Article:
PoiNtEr->: Setting up local dns cache and public dns address

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Wednesday, May 25, 2011

Setting up local dns cache and public dns address

When it comes to internet, reasonable speed is always an most important  thing that no one ready to compromise with. That may be a crucial reason for making you sit infront of your machines for hours and days. So the lightning speed can be achieved with your ubuntu box in two ways. They are 
  • Use faster and free domain name servers like google's pubic dns or OpenDNS (first throw the one provided by your service provider). .

  • Maintain a local dns cache in your machine itself.  So that you can do a good amount of address resolution for frequently used websites within your machine itself, and that saves a reasonable amount of time.

Here i am planning to bring both of these techniques together in a simple manner. Though there are many applications for local DNS caching in ubuntu [ such as dnsmasq, pdnsd, bind9 ] are available, bind9 seems to be a good option for me...

Starting with BIND9  DNS server in Ubuntu

Bind9 (Berkly Internet Naming Daemon)  is the most widely deployed DNS server. Bind9 is available in the ubuntu main repository itself. So you don't need to add some additional repository for installing it. Use the following command line or search for 'bind9' in Synaptic package manager to install it. 

$ sudo apt-get install bind9

Bind9 allows different type of configurations, and our point of view is on configuring it as a caching server. In this configuration BIND9 will find the answer to name queries and remember the answer for the next query. This can be useful for a slow internet connections especially based on mobile internet. By caching DNS queries, you will reduce bandwidth and (more importantly) latency. It increase network performance by caching IP addresses of commonly visited websites instead of retrieving them from the public DNS servers maintained by ISPs at each request.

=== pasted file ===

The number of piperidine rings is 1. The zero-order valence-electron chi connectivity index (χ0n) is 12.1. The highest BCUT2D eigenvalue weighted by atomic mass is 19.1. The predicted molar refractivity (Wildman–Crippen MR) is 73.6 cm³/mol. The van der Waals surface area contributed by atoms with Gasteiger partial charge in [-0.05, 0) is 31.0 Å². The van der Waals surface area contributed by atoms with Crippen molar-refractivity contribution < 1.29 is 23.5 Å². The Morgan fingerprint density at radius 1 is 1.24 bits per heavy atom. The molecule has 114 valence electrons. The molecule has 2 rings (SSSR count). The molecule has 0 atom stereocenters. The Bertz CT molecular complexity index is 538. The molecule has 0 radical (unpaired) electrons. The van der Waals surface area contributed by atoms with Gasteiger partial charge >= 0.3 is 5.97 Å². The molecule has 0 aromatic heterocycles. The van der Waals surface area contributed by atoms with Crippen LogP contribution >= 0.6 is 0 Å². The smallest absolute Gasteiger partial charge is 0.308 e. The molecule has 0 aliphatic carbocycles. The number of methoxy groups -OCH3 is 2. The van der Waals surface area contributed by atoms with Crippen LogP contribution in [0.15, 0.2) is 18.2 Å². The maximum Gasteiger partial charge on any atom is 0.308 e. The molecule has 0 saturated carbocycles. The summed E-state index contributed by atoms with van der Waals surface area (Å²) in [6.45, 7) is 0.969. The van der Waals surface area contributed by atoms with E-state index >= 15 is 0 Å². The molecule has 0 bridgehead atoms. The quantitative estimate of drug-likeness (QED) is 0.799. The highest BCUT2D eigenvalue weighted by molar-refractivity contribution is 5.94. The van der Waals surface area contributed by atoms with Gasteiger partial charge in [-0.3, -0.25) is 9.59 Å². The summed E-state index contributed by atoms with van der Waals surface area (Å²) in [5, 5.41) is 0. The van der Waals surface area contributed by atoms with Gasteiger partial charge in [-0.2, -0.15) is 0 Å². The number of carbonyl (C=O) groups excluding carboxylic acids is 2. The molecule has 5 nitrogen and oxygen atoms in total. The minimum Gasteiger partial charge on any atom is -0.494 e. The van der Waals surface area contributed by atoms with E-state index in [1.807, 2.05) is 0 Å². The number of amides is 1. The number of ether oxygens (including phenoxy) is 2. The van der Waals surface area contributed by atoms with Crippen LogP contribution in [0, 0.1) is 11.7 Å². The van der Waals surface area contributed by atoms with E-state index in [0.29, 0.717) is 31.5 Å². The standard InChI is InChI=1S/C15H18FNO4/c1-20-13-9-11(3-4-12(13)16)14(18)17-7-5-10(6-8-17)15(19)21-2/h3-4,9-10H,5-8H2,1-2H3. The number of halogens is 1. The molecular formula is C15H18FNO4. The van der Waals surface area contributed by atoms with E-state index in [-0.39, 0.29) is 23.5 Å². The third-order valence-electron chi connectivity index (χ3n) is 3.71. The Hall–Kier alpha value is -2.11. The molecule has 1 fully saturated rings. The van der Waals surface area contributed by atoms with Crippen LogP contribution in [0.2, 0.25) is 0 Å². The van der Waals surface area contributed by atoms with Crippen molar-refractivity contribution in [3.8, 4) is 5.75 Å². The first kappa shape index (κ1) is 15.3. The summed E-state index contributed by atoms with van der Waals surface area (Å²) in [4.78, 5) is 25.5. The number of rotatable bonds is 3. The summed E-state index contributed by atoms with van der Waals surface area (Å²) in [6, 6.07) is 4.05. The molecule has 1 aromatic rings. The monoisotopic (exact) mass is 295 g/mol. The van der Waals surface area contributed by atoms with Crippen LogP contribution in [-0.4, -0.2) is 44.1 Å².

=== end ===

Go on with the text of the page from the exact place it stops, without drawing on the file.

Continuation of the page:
Configuring the BIND server 

#  First you have to set your machine's address ( itself as the primary dns address.  This can be done with the help of Network manager or by editing the /etc/resolv.conf file in your ubuntu box. Check the screenshot below..

  • using Network manager:: select the connection and click on the edit. Then choose the IPv4 settings tab and add to the DNS servers field.

  • editing the resolv.conf file:: If you are using DHCP then you may have to edit the resolv.conf file every time you connect to the internet to make bind work properly.

Now change the bind configuration file to add some external DNS servers for resolving a new address that is not cached on your local cache at that time. If you are not adding an external dns server, then it will not be possible to resolve a new address request comes from the browser.  Here i recommend google's public dns( or OpenDNS addresses to add in the BIND configuration file. This servers may be sometimes faster and reliable than your ISP's Domain Name Servers. You can find the best DNS server applicable for you by googling. Here is how i have added it

#  First open the file 'named.conf.options

$ sudo gedit /etc/bind/named.conf.options

#  Now uncommend the section 'forwarders'. Replace the '' with the dns server address applicable to you (Check the figure).



#  Restart  the BIND server:

$ sudo /etc/init.d/bind9 restart


Thatz it. We are almost done. Now use the dig command to see the change in speed. If you "dig" a domain name multiple times you should see a drastic decrease in query time: between the first and second query. This is due to the server caching the query. See what happened when i dig twitter from my terminal three times concecutively. See the change in the Query time.

$ dig twitter.com


;; Query time: 0 msec
;; WHEN: Thu May 26 01:50:14 2011
;; MSG SIZE  rcvd: 295


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